Here's an exciting announcement. The Modern Graphic History Library at Washington University has acquired a major resource for illustration research: the Walt Reed Illustration Collection. Walt Reed founded Illustration House in 1974. Starting in Westport, CT and moving to Manhattan, IH became the pre-eminent source for artwork produced for illustration purposes in the United States.
Walt wrote The Illustrator in America and monographs on Harvey Dunn, John Clymer and others. Walt is now in his 90s. His son Roger Reed is president of Illustration House. We have worked with Roger over the past two years on putting together the package that has come to the MGHL. It includes 1200 illustrated books, 8000 magazines, 250,000 tearsheets and 140 original works.
This material is truly wonderful stuff, and a treasure trove for students, professionals, cultural historians and others. Special thanks for Jaleen Grove, for the role she played in the process.
A press release describing this in greater detail: https://news.wustl.edu/news/Pages/26110.aspx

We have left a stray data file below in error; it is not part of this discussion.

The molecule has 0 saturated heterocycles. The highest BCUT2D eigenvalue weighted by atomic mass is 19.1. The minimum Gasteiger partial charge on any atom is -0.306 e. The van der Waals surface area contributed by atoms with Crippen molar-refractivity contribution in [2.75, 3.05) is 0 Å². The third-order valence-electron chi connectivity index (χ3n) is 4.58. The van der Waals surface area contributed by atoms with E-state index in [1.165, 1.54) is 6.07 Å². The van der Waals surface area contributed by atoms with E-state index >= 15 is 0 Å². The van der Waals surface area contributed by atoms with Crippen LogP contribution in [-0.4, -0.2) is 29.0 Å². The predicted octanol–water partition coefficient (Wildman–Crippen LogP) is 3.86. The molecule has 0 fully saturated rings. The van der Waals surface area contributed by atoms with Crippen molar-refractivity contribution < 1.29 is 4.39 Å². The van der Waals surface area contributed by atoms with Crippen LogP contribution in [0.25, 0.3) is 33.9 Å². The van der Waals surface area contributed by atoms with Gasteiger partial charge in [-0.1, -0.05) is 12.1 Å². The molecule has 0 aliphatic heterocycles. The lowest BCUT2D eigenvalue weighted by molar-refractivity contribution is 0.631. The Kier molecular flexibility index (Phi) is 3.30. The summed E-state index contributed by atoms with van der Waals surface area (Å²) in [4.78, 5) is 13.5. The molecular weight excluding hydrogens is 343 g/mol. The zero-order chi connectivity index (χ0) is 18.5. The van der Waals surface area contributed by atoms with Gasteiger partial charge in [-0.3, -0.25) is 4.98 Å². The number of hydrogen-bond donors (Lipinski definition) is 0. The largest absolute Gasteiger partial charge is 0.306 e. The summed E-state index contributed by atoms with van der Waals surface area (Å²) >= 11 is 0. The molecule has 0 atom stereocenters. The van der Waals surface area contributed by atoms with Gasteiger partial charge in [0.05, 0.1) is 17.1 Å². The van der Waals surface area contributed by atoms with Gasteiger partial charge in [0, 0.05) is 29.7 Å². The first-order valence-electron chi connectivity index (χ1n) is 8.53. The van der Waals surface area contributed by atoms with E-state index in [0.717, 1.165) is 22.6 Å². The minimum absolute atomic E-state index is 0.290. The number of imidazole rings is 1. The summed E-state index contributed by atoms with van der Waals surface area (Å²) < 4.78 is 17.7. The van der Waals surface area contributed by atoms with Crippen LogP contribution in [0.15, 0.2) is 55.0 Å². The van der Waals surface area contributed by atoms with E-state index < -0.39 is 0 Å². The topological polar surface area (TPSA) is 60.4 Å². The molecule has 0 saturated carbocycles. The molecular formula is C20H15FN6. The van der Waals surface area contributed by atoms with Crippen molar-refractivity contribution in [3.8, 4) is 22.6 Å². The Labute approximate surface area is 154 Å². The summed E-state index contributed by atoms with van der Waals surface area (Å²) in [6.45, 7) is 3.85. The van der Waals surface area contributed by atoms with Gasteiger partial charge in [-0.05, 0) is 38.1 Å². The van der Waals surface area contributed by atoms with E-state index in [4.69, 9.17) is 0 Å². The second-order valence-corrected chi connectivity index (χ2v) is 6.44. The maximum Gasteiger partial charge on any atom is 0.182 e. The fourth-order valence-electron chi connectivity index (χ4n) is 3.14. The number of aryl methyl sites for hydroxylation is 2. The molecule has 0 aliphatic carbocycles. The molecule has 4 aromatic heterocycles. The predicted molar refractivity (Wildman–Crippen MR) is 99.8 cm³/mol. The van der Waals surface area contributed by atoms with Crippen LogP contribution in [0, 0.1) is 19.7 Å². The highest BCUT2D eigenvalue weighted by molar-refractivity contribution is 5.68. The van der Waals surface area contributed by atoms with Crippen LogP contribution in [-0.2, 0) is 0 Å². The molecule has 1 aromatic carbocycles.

On November 20–a week from Wednesday–we will be celebrating the arrival of the Walt Reed collection. We will be hosting a reception for Roger Reed at 5:30 in the Art and Architecture Library reading room. We're creating an exhibition from the Reed Collection in the A&A library which will open at that time. Roger will deliver a public lecture at 6:30 in Steinberg Auditorium.
For all those within range of St. Louis: come celebrate with us on the 20th!
Images: J.C. Leyendecker, book cover design, The Crimson Conquest, 1907; the cover of Walt Reed's Illustrator in America, featuring a reproduction of The Nation Builders (1903) by Howard Pyle; Harry Stacy Benton, painting for Cream of Wheat advertisement, 1908; Orson Lowell, cartoon for Life Magazine, September, 1912. (Yes, that's a man on a leash wearing horse blinders. Tension over gender roles?) The Lowell drawing is surprisingly large in scale, and shockingly refined. We have three such drawings in the collection. We also have 82 small studies by Lowell. So much more to see!